This really is associated with my other question when to move from a spreadsheet to RDBMS
Getting made the decision to maneuver for an RDBMS from an stand out book, here's what I suggest to complete.
The present information is loosely structured across two sheets inside a work-book. The very first sheet consists of primary record. The 2nd sheet enables additional data.
My target DBMS is mysql, but I am available to suggestions.
- Define RDBMS schema
- Define, say, web-services to interface using the database therefore the same can be used as both, UI and migration.
- Define a migration script to
- Read each number of affiliated rows in the spreadsheet
- Apply validation/constraints
- Email RDBMS while using web-service
- Define macros/functions/modules in spreadsheet to enforce validation where possible. This can allow utilisation of the existing system as the new pops up. Simultaneously, ( i really hope ) it'll reduce migration failures once the move is eventually made.
What strategy can you follow?
You will find two aspects for this question.
The first thing is to "Define RDBMS schema" but exactly how far will you opt for it? Excel spreadsheets are infamously not-stabilized and thus have plenty of duplication. You say inside your other question that "Information is loosely structured, and you will find no explicit constraints." If you wish to transform that right into a rigourously-defined schema (a minimum of 3NF) then you will need to do some cleansing. SQL is the greatest tool for data manipulation.
It is best to build two staging tables, one for every worksheet. Define the posts as loosely as you possibly can (large strings essentially) to ensure that you can easily load the spreadsheets' data. After you have the information loaded in to the staging tables you are able to run queries to evaluate the information quality:
- the number of duplicate primary secrets?
- the number of different data formats?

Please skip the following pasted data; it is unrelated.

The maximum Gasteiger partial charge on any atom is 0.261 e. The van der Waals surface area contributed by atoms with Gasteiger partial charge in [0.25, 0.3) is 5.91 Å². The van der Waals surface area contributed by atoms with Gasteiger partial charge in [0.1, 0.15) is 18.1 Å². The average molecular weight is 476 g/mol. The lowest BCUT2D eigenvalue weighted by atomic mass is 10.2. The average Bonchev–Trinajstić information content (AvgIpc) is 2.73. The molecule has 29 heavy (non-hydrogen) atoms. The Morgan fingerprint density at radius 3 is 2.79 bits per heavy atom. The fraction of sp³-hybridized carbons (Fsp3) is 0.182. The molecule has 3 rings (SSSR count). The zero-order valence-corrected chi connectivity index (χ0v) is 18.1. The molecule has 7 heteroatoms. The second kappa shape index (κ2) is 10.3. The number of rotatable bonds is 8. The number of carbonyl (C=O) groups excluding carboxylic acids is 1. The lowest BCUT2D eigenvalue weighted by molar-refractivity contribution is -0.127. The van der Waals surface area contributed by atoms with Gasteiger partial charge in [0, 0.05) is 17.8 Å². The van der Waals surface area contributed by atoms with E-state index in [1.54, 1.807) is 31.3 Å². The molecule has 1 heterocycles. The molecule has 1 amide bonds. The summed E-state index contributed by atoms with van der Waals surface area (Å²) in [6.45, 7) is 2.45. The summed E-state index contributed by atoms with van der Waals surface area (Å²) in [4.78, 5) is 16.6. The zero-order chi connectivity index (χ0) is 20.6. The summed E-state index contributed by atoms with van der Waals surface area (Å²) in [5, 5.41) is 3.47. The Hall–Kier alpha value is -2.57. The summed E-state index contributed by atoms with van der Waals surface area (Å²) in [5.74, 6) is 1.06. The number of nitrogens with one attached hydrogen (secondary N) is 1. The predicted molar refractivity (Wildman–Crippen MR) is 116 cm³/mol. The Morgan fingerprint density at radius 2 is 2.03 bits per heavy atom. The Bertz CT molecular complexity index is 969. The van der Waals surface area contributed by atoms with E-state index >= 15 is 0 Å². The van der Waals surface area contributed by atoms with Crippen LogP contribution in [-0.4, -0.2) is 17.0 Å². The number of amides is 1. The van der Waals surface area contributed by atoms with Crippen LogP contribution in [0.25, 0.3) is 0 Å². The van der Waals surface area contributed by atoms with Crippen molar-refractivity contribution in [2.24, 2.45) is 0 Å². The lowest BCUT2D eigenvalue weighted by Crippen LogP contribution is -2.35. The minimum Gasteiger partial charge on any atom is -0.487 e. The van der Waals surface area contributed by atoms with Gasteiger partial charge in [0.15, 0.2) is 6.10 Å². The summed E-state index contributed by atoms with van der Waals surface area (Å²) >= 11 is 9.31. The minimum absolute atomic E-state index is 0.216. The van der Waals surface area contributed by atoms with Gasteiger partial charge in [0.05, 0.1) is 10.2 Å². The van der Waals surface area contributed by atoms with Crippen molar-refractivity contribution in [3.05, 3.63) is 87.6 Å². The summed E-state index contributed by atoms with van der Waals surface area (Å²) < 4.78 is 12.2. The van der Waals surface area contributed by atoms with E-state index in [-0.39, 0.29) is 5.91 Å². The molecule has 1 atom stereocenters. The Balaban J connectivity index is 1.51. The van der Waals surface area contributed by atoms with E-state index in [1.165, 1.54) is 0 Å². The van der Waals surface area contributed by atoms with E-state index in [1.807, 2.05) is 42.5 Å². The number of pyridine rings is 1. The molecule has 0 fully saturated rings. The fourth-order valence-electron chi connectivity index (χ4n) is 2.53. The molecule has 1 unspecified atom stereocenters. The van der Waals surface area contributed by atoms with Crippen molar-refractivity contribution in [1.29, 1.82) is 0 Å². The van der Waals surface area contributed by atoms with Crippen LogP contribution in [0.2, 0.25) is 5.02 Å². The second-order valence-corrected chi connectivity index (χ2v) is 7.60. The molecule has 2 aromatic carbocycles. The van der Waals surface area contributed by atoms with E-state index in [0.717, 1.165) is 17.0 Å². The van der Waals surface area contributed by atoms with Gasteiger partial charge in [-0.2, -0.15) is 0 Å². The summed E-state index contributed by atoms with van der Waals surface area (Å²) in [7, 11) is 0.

- do you know the look-up codes?
- do all of the rows within the second worksheet have parent records within the first?
- how consistent are code formats, data types, etc?
- and so forth.
These research provides you with a great grounds for writing the SQL with which you'll populate your actual schema.
Or it may be the information is so hopeless that you choose to stick to only the two tables. I believe that's an unlikely outcome (most programs possess some underlying structure, we have to search hard enough).
Your best choice would be to export the excel spreadsheets to CSV format. Stand out includes a wizard to get this done. Utilize it (instead of doing
Save As...). When the excel spreadsheets contain any free text whatsoever the odds are you'll have sentences that have commas, so make certain you select a very safe separator, for example
Most RDBMS tools possess a facility to import data from CSV files. Postgresql and Mysql would be the apparent choices for an NGO (I presume price is considered) but both SQL Server and Oracle are available in free (if restricted) Express models. SQL Server clearly has got the best integration with Stand out. Oracle includes a great feature known as exterior tables which let us define a table in which the information is in a CSV file, getting rid of the requirement for staging tables.
Another factor to think about is Google Application Engine. This uses Large Table instead of an RDBMS but that could be more suitable for your loosely-structured data. I would recommend it since you pointed out Google Paperwork as a substitute solution. GAE is definitely an attractive option since it is free (pretty much, they begin charging if usage surpasses some very generous thresholds) also it would solve the application discussing problem with individuals other NGOs. Clearly your organisation might have some qualms about Google hosting their data. It is dependent on which area they're operating in, and also the sensitivity from the information.
You might do more work than you have to. Stand out excel spreadsheets could be saved as Resumes or XML files and several RDBMS clients support posting these files straight into tables.
This might permit you skip writing web service wrappers and migration scripts. Your database constraints would be correctly enforced throughout any import. In case your RDBMS data model or schema is climax your Stand out excel spreadsheets, however, then some translation would obviously need to occur via scripts or XSLT.